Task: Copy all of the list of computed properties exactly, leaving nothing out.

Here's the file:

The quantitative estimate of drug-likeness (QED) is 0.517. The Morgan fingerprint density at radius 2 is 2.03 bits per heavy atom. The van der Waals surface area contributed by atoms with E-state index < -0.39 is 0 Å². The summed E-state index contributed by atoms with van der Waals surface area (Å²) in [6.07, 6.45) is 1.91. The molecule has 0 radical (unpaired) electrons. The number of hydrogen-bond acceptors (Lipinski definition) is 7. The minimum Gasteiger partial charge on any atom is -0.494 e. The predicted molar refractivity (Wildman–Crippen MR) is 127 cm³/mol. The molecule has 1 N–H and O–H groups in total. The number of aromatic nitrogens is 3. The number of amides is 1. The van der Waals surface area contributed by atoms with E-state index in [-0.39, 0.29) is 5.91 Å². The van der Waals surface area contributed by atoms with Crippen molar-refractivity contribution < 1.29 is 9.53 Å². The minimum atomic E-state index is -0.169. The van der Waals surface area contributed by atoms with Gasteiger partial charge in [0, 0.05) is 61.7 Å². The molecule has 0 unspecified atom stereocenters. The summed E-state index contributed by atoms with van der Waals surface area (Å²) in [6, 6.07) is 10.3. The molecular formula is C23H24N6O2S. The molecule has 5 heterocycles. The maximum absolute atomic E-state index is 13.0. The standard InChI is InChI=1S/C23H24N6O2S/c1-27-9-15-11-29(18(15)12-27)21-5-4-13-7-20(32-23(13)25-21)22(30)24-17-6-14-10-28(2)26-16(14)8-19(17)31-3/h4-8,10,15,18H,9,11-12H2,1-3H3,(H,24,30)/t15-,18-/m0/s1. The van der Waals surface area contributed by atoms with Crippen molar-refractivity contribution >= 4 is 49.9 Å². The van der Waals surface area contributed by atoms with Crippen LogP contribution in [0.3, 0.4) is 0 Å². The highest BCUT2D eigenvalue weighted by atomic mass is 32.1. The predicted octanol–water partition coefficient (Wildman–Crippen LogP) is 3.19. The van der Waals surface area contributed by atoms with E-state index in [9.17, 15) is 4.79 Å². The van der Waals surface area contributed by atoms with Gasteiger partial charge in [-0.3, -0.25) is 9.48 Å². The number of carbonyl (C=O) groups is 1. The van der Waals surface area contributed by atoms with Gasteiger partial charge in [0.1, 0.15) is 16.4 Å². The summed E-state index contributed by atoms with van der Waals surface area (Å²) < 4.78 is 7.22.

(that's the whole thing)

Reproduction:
The quantitative estimate of drug-likeness (QED) is 0.517. The Morgan fingerprint density at radius 2 is 2.03 bits per heavy atom. The van der Waals surface area contributed by atoms with E-state index < -0.39 is 0 Å². The summed E-state index contributed by atoms with van der Waals surface area (Å²) in [6.07, 6.45) is 1.91. The molecule has 0 radical (unpaired) electrons. The number of hydrogen-bond acceptors (Lipinski definition) is 7. The minimum Gasteiger partial charge on any atom is -0.494 e. The predicted molar refractivity (Wildman–Crippen MR) is 127 cm³/mol. The molecule has 1 N–H and O–H groups in total. The number of aromatic nitrogens is 3. The number of amides is 1. The van der Waals surface area contributed by atoms with E-state index in [-0.39, 0.29) is 5.91 Å². The van der Waals surface area contributed by atoms with Crippen molar-refractivity contribution < 1.29 is 9.53 Å². The minimum atomic E-state index is -0.169. The van der Waals surface area contributed by atoms with Gasteiger partial charge in [0, 0.05) is 61.7 Å². The molecule has 0 unspecified atom stereocenters. The summed E-state index contributed by atoms with van der Waals surface area (Å²) in [6, 6.07) is 10.3. The molecular formula is C23H24N6O2S. The molecule has 5 heterocycles. The maximum absolute atomic E-state index is 13.0. The standard InChI is InChI=1S/C23H24N6O2S/c1-27-9-15-11-29(18(15)12-27)21-5-4-13-7-20(32-23(13)25-21)22(30)24-17-6-14-10-28(2)26-16(14)8-19(17)31-3/h4-8,10,15,18H,9,11-12H2,1-3H3,(H,24,30)/t15-,18-/m0/s1. The van der Waals surface area contributed by atoms with Crippen molar-refractivity contribution >= 4 is 49.9 Å². The van der Waals surface area contributed by atoms with Crippen LogP contribution in [0.3, 0.4) is 0 Å². The highest BCUT2D eigenvalue weighted by atomic mass is 32.1. The predicted octanol–water partition coefficient (Wildman–Crippen LogP) is 3.19. The van der Waals surface area contributed by atoms with E-state index in [9.17, 15) is 4.79 Å². The van der Waals surface area contributed by atoms with Gasteiger partial charge in [-0.3, -0.25) is 9.48 Å². The number of carbonyl (C=O) groups is 1. The van der Waals surface area contributed by atoms with Gasteiger partial charge in [0.1, 0.15) is 16.4 Å². The summed E-state index contributed by atoms with van der Waals surface area (Å²) < 4.78 is 7.22.